MHA Releases Standards for Crypto-Related Crimes | Latest India News

A police think tank has for the first time released a standard operating procedure for law enforcement in India on how to investigate crypto crimes and seize and safeguard cryptocurrencies during the investigation .

Law enforcement must have their own crypto wallet to store seized virtual digital assets, and they must liaise with crypto exchanges to block a suspect’s wallet or reset keys to defuse transactions in an ongoing investigation. course, as directed by the Bureau of Police Research Development. (BPRD), a think tank under the Interior Ministry, said in its guidelines.

Investigators dealing with cybercrimes involving cryptocurrencies have been asked to thoroughly document the scene during the process of opening a crypto wallet so that the evidence can be preserved and used in court.

Currently, there are no national guidelines on cryptocurrency-related cases, due to which law enforcement agencies often struggle, especially in seizing and tracing suspects.

Although the central government has started taxing income from crypto transactions at the rate of 30%, the country has yet to regulate cryptocurrencies and investigations into such cases are probed through existing cyber laws.

Illicit transactions using cryptocurrencies in 2021 were estimated at $14 billion, up 79% from $7.8 billion the previous year, according to a Jan. 6 report from The Wall Street Journal.

The value of Bitcoin alone currently stands at $1.98 trillion, Reserve Bank of India Deputy Governor T Rabi Shankar said during a speech to the Indian Banks Association on February 14. . There were 17,436 cryptocurrencies and 458 crypto exchanges, he said. .

Once it is determined that there has been involvement of cryptocurrencies in a crime, law enforcement should respond quickly to seize them, in accordance with standard operating procedure, which has been reviewed by HT.

“Law enforcement should determine if the wallet can be accessed by obtaining the necessary passcodes or keys,” the guidelines state.

If the wallet is not encrypted, the document says, officers could have full access (provided proper warrants were obtained for the seizure of the device), but if the wallet is encrypted, ask the suspect to providing the encryption code, passwords, or seed words was the easiest access method.

If immediate access to a suspect’s wallet is not possible, or if the suspect denies access to encrypted wallets, the affected device should be put on airplane mode or placed in a faraday bag to prevent tampering. according to the guidelines. A Faraday bag blocks electromagnetic fields and protects enclosed digital devices.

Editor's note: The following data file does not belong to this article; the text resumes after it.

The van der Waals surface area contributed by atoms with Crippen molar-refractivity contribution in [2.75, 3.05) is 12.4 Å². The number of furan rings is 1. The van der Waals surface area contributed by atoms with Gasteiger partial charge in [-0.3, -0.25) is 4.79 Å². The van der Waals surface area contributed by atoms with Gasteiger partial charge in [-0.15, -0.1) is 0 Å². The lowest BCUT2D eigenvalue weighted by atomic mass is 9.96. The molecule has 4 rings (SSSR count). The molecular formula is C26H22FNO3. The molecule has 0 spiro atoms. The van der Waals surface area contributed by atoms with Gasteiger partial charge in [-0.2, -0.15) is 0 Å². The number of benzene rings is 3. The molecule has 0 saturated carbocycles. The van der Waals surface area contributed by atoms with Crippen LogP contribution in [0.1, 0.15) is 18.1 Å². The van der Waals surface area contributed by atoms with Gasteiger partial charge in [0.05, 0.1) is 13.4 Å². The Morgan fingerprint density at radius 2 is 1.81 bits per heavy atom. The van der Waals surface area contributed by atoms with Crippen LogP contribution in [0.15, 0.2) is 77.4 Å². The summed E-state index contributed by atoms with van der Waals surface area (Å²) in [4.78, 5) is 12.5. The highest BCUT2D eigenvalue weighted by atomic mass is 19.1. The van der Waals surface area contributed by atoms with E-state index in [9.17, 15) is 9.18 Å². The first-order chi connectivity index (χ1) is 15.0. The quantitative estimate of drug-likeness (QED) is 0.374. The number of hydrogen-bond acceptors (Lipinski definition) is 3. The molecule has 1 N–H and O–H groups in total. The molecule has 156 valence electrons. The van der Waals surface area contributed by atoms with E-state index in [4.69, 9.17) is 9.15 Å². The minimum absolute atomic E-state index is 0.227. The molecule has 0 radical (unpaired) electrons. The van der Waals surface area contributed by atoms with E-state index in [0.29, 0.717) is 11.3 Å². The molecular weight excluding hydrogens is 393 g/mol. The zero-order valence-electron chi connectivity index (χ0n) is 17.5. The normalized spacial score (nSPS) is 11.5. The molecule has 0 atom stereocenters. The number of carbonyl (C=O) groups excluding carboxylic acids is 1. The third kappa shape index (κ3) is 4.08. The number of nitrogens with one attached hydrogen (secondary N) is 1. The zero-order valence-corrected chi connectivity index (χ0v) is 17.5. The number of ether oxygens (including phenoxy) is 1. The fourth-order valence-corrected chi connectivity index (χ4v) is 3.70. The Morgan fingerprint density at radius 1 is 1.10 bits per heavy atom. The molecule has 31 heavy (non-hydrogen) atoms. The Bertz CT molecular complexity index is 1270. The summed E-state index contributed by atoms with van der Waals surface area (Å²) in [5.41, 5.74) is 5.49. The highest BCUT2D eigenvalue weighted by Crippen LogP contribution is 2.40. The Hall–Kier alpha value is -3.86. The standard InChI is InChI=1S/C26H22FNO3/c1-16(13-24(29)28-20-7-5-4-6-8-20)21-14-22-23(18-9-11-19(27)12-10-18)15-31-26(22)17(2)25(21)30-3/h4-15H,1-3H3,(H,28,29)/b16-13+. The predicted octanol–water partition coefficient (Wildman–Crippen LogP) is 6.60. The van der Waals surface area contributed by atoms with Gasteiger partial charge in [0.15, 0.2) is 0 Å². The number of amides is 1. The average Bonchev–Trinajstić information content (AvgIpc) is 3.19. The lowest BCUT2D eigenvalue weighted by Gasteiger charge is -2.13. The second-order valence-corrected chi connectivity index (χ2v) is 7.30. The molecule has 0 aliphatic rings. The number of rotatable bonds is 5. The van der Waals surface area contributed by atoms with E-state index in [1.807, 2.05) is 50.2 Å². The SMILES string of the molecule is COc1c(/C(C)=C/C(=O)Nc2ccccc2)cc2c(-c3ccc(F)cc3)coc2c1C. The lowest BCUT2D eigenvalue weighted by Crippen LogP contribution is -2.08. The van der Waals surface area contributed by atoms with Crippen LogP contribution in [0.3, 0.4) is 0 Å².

To open crypto wallets, agents can ask a suspect for passwords, seeds, or any credentials required to log in.

To store seized cryptocurrency, “law enforcement must have their own bitcoin/crypto wallet,” the office said.

For online wallets, the help of third parties where the currency is stored can also be taken to freeze accounts and help seize funds left online. “Police can do this using the same method to freeze traditional bank accounts, but the warrant must be directed to the operator of the online wallet,” the SOP said.

Law enforcement officers were asked to thoroughly document the scene during the seizure of cryptocurrencies.

Since access to a crypto wallet is often encrypted, the bureau instructed officers to follow best practices to maintain the current state of the device to prevent it from locking up when idle. , in case the suspect’s computer or mobile is unlocked. “In the case of a cell phone, a faraday bag should be used,” he said.

“The crypto wallet can be opened in another device by documenting the entire process with an independent witness following the appropriate chain of custody,” the SOP states.

According to Karnal Singh, a former chief law enforcement officer who investigates financial crimes, the biggest problem facing law enforcement in handling cryptocurrency-related cases is traceability. transactions and suspects.

“Since cryptocurrency uses a decentralized network of computers or nodes, it is difficult to know who is doing the transaction, and a person can have so many public keys and can be seated anywhere in the world, which makes it impossible to trace suspects,” Singh said.

A public key is like an account number, which is visible to anyone with internet access when transactions are added to the blockchain.

“While cryptocurrency is a boon to people in countries with unstable currencies, anonymity poses a major challenge to law enforcement. While all transactions are transparent on the blockchain, it is difficult to pin a wallet to an individual. As a result, it is a safe haven for criminals who carry out ransomware attacks, crypto exchange hacks, and transact in bitcoin,” said Tarun Wig, co-founder of Innefu , a data analytics and cybersecurity company.

“As a country, our law enforcement agencies do not yet have SOPs to investigate crypto crime and identify perpetrators,” Wig said. “While some of the exchanges have made KYC (know your customer) mandatory, there is an urgent need to pin every wallet to a physical entity and categorize all transactions on a risk score.”

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